Providing adequate stability and control for aircraft flying at high supersonic speeds was only one of the major difficulties facing flight researchers as they approached Mach 3. For, at speeds in that region, they knew they would also begin to encounter a "thermal barrier" severe heating effects caused by aerodynamic friction. Constructed of stainless steel and a copper-nickel alloy, and powered by a two-chamber XLR25 15,000-pound thrust throttleable rocket engine, the sweptwing Bell X-2 was designed to probe this region and to be the first aircraft to take man well above the measurable atmosphere to the very edge of space. Following launch from a modified B-50 bomber, Bell test pilot Jean "Skip" Ziegler completed the first unpowered glide flight of an X-2 at Edwards Air Force Base on June 27, 1952. This aircraft was subsequently lost in an explosion during a captive flight in 1953. Lt. Col. Frank K. "Pete" Everest completed the first powered flight in the second airplane on November 18, 1955 and, by the time of his ninth and final flight in late July the following year, he had established a new speed record of Mach 2.87 (1,900 mph). The X-2 was living up to its promise, but not without difficulties. At high speeds, Everest reported that its flight controls were only marginally effective. Moreover, simulation and wind tunnel studies, combined with data from his flights, suggested that the airplane would encounter very severe stability problems as it approached Mach 3.
A pair of young test pilots, Captains Iven C. Kincheloe and Milburn G. "Mel" Apt, were assigned the job of further expanding the envelope and, on September 7, 1956, Kincheloe became the first pilot ever to climb above 100,000 feet as he flew the X-2 to a peak altitude of 126,200 feet. Just 20 days later, on the morning of September 27, Mel Apt was launched from the B-50 for his first flight in a rocket airplane. He had been instructed to follow the "optimum maximum energy flight path" and to avoid any rapid control movements beyond Mach 2.7. Flying an extraordinarily precise profile, he became the first man to exceed Mach 3 that day, as he accelerated to a speed of Mach 3.2 (2,094 mph) at 65,500 feet. The flight had been flawless to this point but, for some reason, shortly after attaining top speed, Apt attempted a banking turn while the airplane was still well above Mach 3 (lagging instrumentation may have indicated that he was flying at a slower speed than he was or perhaps he feared he was straying too far from the safety of his landing site on Rogers Dry Lake). The X-2 tumbled violently out of control and he found himself struggling with the same problem of "inertia coupling" which had overtaken Chuck Yeager in the X-1A nearly three years before. Unlike Yeager, however, Apt was unable to recover and both he and the aircraft were lost. While the X-2 had delivered valuable research data on high-speed aerodynamic heat build-up and extreme high-altitude flight conditions, this tragic event terminated the program before the National Advisory Committee for Aeronautics could commence detailed flight research with the airplane, and the search for answers to many of the riddles of high-Mach flight had to be postponed until the arrival, three years later, of the most ambitious of all the rocket planes, the North American X-15.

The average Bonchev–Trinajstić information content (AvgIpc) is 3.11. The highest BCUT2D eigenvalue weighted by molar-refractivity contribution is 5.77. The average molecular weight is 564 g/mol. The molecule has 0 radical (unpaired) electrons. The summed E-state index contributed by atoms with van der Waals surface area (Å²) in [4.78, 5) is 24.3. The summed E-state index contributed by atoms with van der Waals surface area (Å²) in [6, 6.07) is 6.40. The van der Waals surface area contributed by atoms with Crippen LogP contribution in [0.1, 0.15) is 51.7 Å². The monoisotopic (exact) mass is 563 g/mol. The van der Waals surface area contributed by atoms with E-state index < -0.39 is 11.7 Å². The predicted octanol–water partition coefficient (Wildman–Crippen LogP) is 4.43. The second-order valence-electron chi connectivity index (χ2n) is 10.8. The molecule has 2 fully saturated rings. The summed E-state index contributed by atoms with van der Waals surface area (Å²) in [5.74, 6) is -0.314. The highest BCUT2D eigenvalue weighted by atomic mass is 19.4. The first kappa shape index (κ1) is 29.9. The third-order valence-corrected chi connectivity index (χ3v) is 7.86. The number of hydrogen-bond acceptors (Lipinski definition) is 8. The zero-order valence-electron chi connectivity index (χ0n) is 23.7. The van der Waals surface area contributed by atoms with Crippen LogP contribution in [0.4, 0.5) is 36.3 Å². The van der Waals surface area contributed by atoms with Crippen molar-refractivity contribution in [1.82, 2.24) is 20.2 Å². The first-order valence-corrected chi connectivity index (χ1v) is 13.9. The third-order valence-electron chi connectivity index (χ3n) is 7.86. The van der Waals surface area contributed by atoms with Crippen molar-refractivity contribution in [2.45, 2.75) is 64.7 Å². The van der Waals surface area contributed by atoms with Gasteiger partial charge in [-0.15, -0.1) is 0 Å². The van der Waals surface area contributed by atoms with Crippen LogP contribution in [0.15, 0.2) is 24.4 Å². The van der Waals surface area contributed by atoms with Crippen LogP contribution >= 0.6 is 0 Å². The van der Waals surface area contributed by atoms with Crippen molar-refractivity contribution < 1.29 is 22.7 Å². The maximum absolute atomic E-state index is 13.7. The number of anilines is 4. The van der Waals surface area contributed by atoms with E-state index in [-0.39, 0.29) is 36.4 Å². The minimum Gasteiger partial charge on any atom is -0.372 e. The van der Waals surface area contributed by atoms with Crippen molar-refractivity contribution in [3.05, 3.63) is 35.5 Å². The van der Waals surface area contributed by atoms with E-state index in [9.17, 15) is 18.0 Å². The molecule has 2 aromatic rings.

Flight Test Program: two aircraft completed a total of 20 flights - 7 glide and 13 powered (6/27/52- 9/27/56).
Airframe: Length 37 feet 10 inches; Wingspan 32 feet 3 inches; Gross weight 24,910 lbs; Empty weight 12,375 lbs.
Powerplant: Curtiss-Wright XLR25 rocket engine providing a max. of 15,000 lbs of static thrust.
Max. Speed Mach 3.196 (2,094 mph). Max. Altitude 126,200 feet.